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I think the point is that the only way space exploration of any kind is going to stop being pathetic is if people have greed to motivate them, i.e. to make it profitable. And that means making it profitable. On the other hand, there are things that just aren't going to be profitable at first, and so government has a role, too. It's comparable to the early days of aircraft. The first few generations were too impractical to be used in any kind of a business application, and so research was funded by governments. But it was private enterprise, stimulated by government contracts, that ultimately found ways to improve the designs, and so today anyone can fly. Compare the early prizes for whoever could be the first to fly across the English Channel and then the Atlantic Ocean to the recent X Prize, for whoever could build a reusable craft to bring 3 people into low orbit and back again. Ultimately, if people have to spend money to make things work, it usually won't get done. If they can make money doing it, it usually will. And so private enterprise in space is definitely a necessary evil. That is, if you consider space exploration necessary, which I do...

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I like the parallel you draw between space exploration and a past event in human history. And I do have to concede that governments do play a role in such affairs, reluctantly so though. I don't believe in governments being involved for the best interest of the people. As it was in the early days of aircraft, the most likely application for space technology is military superiority. Infact NASA and the US military have quite an intimate relationship that most if not everybody already knows about. There's an article in this month's PopSci titled "Battlefield: Space", which talks about the newly rekindled drive for space superiority as seen in the USAF and DARPA... It's just disturbing.

 

...A tax all over the world distributed to all over the world (based on population)...

Now, something like this I wouldn't shudder at. A fixed percentage pan national tax on all companies that profit from space. It would place the responsibility of how that money is spent on the shoulders of the individual nations. There's a way that it can be specified later on, so that the tax is only a percentage of profits generated in the earth markets rather than the total profits. That way future colonies or independent human establishments do not fall under the same category.

 

As for labor problems, even if these are to be unmaned missions there are people who have to build the machinery and are not in administrative positions. So I understand where that concern comes from. I can't think of a way to prevent that.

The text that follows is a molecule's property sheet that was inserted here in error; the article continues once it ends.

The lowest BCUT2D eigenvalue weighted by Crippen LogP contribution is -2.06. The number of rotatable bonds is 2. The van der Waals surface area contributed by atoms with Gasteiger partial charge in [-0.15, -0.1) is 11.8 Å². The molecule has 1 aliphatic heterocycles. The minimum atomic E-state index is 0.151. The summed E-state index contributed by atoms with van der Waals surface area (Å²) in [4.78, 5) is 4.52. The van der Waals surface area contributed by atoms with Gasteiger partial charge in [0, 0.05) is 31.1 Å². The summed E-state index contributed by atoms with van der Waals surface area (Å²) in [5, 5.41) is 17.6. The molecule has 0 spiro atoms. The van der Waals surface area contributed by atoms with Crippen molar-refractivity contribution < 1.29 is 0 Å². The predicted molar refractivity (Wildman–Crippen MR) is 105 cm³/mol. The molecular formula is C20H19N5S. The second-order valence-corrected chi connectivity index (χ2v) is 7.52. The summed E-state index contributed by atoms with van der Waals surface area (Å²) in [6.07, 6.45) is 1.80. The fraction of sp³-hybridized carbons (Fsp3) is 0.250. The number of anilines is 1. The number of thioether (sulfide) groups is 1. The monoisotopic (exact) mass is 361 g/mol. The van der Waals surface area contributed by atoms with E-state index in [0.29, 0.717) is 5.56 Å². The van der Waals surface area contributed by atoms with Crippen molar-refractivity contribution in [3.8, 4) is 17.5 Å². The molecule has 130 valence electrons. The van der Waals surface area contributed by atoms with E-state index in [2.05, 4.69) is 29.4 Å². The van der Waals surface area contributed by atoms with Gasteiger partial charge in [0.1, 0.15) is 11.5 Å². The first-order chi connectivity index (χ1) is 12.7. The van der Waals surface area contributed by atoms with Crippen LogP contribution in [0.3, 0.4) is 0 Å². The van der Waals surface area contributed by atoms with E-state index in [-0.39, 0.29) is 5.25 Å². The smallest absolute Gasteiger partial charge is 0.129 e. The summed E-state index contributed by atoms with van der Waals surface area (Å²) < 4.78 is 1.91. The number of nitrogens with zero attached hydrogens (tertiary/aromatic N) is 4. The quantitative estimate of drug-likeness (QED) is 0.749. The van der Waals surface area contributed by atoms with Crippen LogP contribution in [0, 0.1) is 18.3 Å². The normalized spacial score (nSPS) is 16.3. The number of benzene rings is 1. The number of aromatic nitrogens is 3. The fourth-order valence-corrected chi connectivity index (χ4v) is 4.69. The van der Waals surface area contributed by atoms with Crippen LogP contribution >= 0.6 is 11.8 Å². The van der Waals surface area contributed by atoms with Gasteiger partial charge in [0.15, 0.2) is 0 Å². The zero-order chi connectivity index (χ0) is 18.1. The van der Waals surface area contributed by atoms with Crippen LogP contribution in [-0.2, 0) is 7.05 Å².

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Now who is going to impose this tax? The United Nations? Or will it be an agreement among industrialized nations, distributing tax funds out of the goodness of their hearts to all nations equally (based on population, of course)? I don't see how that could possibly work. I also don't think it should be taxed, at least at first. Once the industry is established, sure, but I don't see any need to stifle something before it even begins. If anything, it should be subsidized. And I'm curious: what labor problems are you envisioning?

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I like the parallel you draw between space exploration and a past event in human history. And I do have to concede that governments do play a role in such affairs' date=' reluctantly so though. I don't believe in governments being involved for the best interest of the people. As it was in the early days of aircraft, the most likely application for space technology is military superiority. Infact NASA and the US military have quite an intimate relationship that most if not everybody already knows about. There's an article in this month's PopSci titled "Battlefield: Space", which talks about the newly rekindled drive for space superiority as seen in the USAF and DARPA... It's just disturbing.

 

 

Now, something like this I wouldn't shudder at. A fixed percentage pan national tax on all companies that profit from space. It would place the responsibility of how that money is spent on the shoulders of the individual nations. There's a way that it can be specified later on, so that the tax is only a percentage of profits generated in the earth markets rather than the total profits. That way future colonies or independent human establishments do not fall under the same category.

 

As for labor problems, even if these are to be unmaned missions there are people who have to build the machinery and are not in administrative positions. So I understand where that concern comes from. I can't think of a way to prevent that.